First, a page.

At its best moments, Meat sounds like a creepy rock cabaret performing at midnight on the banks of some Deep South bayou. In songs like "Leave Me Be," the swampy blues introduction turns quickly into thumping highway music—the perfect backdrop for checking into a smoke-stained motel—before landing quite fantastically in a party song made for a blue-lit bar full of cheerfully smashed barflies.
You can hear a grandiose sassiness in Jay Cobb Anderson's vocals reminiscent of Eddie Spaghetti of the Supersuckers, and funky rhythms that evoke late Red Hot Chili Peppers. At one point Anderson crows, "I wonder if they can use this song to sell a car or a credit card?" Unfort-unately, "When I Wake Up" and "Through the Cracks" mire in that kind of generic funky college rock sound that could actually float such mainstream consumerism. On the flip side, songs like the title track emit such a dirty and devilish air it doesn't have much of a chance to blend into a bland commodity no matter how cool a company thinks it is. And "Children of Zion," with its slapping grittiness, could be the opener for another season of "The Wire," if there was one. That's pretty cool.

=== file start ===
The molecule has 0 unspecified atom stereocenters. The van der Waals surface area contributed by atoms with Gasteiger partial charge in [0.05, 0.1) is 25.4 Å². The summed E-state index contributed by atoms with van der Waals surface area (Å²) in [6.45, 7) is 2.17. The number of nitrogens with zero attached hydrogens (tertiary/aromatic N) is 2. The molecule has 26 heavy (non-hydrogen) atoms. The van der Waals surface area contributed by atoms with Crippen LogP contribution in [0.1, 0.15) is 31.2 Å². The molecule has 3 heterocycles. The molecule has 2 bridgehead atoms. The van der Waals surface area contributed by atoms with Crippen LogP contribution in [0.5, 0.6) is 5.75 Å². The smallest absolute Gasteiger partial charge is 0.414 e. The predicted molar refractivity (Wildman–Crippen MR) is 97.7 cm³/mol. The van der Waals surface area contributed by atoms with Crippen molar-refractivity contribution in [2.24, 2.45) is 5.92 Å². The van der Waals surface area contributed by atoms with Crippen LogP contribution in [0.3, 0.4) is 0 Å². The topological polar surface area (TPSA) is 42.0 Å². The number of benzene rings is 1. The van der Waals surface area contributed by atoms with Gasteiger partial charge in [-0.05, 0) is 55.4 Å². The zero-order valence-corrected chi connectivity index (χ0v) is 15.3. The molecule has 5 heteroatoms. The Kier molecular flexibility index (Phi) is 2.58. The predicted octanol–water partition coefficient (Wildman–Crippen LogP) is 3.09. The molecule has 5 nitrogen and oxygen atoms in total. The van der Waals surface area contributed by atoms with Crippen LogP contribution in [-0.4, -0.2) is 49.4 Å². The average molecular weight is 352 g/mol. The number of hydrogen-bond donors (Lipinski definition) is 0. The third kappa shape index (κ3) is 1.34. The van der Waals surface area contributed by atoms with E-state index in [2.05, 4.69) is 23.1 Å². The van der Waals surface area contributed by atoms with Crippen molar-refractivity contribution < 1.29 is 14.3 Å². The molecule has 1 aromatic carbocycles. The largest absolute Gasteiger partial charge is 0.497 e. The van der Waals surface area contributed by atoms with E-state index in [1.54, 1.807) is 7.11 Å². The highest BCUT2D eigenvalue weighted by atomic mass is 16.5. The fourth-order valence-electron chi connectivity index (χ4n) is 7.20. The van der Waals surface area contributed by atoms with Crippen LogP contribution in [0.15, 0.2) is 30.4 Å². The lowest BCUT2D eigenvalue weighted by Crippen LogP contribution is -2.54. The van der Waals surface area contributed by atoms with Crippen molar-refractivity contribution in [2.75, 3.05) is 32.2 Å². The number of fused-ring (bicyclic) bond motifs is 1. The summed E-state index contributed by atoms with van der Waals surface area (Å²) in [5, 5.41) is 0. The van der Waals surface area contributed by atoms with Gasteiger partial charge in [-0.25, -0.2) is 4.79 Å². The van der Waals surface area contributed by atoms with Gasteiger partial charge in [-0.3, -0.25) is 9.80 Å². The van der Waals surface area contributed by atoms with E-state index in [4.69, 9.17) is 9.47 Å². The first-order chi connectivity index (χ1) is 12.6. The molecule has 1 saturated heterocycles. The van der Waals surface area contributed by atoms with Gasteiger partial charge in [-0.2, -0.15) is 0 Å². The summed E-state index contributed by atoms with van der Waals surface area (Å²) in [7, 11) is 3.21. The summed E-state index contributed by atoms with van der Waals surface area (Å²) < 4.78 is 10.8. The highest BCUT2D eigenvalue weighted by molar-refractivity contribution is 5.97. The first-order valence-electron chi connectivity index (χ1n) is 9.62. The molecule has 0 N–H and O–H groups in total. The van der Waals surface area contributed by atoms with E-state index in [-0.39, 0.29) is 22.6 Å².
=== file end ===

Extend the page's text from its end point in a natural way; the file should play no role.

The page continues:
The Villains plays the Top Hat Thursday, Dec. 2, at 10 PM, with The Bellboys. Cover TBA.